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Assertions for a specific person.

Name Description Original Text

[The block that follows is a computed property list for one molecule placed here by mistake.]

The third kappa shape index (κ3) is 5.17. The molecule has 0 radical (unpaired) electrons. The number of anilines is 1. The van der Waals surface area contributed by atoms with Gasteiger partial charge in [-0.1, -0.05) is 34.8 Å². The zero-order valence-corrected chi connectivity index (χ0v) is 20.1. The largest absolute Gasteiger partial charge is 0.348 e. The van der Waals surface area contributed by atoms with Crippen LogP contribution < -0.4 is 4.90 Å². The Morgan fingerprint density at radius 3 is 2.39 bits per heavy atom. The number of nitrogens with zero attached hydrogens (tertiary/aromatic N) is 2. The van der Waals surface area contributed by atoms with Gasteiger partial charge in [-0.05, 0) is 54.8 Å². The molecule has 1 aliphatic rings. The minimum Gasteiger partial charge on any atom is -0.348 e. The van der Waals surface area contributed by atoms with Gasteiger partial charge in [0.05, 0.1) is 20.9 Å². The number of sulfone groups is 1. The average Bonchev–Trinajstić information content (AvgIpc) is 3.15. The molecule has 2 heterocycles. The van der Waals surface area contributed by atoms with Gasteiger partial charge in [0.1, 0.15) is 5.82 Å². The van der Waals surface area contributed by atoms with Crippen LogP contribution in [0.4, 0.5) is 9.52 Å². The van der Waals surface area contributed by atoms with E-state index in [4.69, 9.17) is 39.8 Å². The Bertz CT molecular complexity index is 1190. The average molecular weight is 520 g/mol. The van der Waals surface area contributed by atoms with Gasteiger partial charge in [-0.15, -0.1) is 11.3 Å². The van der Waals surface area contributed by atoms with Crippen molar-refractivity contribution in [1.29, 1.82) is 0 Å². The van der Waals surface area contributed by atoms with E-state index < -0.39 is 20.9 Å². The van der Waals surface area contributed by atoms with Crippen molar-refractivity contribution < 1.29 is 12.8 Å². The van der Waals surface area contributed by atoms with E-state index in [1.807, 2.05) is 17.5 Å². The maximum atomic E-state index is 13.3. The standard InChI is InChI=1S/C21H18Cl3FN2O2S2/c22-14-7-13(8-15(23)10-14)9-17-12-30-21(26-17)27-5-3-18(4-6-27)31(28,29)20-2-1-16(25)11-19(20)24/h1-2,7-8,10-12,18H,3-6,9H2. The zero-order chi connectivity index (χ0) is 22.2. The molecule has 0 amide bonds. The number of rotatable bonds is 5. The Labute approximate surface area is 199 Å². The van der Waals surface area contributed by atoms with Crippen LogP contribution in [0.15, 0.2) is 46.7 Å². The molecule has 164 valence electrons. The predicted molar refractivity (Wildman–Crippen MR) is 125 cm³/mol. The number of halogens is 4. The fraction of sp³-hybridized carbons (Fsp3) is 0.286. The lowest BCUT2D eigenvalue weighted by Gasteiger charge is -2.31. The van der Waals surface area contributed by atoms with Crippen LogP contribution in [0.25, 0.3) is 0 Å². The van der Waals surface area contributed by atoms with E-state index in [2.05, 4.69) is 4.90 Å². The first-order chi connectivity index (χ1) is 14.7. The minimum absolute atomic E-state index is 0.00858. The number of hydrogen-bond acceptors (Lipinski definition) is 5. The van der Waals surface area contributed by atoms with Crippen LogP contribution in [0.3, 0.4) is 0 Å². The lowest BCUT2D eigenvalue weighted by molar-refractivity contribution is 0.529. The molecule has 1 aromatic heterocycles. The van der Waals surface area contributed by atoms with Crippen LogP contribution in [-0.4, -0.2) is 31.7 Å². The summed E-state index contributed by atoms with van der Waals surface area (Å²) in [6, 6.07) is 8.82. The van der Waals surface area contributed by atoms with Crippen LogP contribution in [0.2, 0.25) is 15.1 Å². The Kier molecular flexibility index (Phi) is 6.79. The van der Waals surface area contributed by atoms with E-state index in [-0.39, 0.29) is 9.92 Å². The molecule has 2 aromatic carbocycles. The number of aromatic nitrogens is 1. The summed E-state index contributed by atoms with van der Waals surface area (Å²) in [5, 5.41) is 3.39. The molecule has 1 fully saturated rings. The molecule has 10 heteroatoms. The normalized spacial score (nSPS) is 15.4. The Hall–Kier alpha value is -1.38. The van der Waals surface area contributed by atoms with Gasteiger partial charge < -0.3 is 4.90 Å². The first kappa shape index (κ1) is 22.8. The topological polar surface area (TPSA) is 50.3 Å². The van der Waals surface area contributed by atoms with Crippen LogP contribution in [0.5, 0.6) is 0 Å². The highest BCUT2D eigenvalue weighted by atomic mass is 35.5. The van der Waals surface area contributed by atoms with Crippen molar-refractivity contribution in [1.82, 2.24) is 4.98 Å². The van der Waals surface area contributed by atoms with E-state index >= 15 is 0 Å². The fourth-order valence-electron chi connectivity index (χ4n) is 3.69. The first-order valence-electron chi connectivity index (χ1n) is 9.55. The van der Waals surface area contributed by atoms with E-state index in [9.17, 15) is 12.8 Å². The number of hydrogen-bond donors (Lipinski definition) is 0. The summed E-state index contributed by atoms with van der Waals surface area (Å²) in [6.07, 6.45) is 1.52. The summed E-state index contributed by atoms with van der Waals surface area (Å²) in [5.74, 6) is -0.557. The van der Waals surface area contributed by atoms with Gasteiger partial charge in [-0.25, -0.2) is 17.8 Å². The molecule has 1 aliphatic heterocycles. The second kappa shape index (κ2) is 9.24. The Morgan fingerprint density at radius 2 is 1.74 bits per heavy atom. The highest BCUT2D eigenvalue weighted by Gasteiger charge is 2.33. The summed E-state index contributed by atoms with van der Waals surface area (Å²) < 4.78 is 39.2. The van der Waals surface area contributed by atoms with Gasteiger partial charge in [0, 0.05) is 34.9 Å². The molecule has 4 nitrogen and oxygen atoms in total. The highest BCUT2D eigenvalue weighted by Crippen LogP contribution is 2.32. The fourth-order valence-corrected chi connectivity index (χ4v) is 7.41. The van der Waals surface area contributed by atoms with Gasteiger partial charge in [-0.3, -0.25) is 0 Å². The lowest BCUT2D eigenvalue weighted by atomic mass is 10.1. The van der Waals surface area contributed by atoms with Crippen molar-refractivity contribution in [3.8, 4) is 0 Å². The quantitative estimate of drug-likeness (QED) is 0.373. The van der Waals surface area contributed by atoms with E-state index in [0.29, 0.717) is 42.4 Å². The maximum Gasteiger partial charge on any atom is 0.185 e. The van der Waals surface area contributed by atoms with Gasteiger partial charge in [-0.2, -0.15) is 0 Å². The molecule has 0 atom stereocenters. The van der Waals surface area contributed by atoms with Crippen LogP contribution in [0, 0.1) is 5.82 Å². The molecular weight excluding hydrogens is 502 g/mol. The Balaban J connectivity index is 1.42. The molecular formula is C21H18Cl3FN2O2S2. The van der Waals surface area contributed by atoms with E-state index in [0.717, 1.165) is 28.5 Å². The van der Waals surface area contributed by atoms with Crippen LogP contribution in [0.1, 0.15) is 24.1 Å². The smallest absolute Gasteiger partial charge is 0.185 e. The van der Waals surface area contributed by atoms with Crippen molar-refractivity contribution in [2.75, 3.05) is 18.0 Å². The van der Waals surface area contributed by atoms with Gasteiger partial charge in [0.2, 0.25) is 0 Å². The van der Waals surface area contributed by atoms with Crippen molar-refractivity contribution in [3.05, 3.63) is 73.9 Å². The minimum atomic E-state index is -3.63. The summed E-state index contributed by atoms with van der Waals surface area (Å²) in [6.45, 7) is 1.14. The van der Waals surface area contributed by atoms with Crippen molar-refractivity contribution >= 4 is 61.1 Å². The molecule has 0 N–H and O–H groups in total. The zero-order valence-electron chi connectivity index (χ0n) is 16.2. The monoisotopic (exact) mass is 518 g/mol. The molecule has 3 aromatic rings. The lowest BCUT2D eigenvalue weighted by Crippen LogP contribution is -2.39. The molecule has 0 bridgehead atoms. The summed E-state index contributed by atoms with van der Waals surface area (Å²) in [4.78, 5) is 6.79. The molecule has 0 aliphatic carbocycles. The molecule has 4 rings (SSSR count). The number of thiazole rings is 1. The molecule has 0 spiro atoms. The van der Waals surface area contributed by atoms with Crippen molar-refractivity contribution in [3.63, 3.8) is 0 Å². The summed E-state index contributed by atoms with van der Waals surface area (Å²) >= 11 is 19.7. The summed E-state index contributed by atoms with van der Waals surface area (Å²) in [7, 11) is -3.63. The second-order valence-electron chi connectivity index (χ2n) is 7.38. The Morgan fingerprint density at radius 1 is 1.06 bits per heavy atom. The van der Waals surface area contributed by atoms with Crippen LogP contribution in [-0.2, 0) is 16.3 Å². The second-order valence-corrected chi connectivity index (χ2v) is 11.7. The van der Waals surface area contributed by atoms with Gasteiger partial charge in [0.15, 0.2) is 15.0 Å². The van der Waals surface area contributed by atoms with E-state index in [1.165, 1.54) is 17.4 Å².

Henry CornwallA man from Thorpe-le-Soken in the county of Essex, a husband and the father of Joan Cornwall, Henry Cornwall acts as witness against Margaret Moone and, along with his wife and daughter, was her victim. Corwall had allegedly done some work for Margaret Moone, afterwards, she decided to buy a hook off of him, an item paid for with a half a peck of apples. Cornwall brought the apples home, ate one, and was sick "with an extreme shaking and pain in all parts of his body" for twelve weeks. Although his wife threw the apples away, sensing that they might be a contaminate from a known witch, she too became ill, as does their daughter. Although Henry appears to make a full recovery, his wife, who suffered as he did, only partially recovers, and his daughter, "languishing for a moneth, and died."(26)The Information of Will. Dammon, Hen. Cornwall, Bevis Vincent, and Tho.Burles, taken upon oath before the said Justices, April 29. 1645. [...] And the said Informant saith, that the said M: Moons did freely and voluntarily confesse unto him, without any question being asked, that she was the cause of the death of Johan Cornw all this Informants daughter. And this Informant saith, that the said Margaret Moone before his child fell sick, sent for this Informant to do some work for her, and then she desired to buy an Hooke which he carried with him in his hand; And they agreed she should have the said Hooke for half a peck of Apples: And as this Informant went home he did eat one of the said Apples, and was presently taken sick with an extreme shaking and pain in all parts of his body; And his Informants wife knowing the said Margaret Moone to be a woman of a very bad fame and suspected for a Witch, and had formerly been questioned at an Assize for the same, she flung away the Aples. And this Informant saith, that he continued in great extremity for the space of twelve weeks, and most part of that; time deprived of his senses. And at the same time his wife was taken in the same manner, and is not yet perfectly recovered. And lastly this Informant saith, that the next day after he had been at the said Margarets house as aforesaid, that his child (which the said Margaret confessed she was the death of) was taken sick with strange fits, and shrickings out, and so continued languishing for a moneth, and died. ()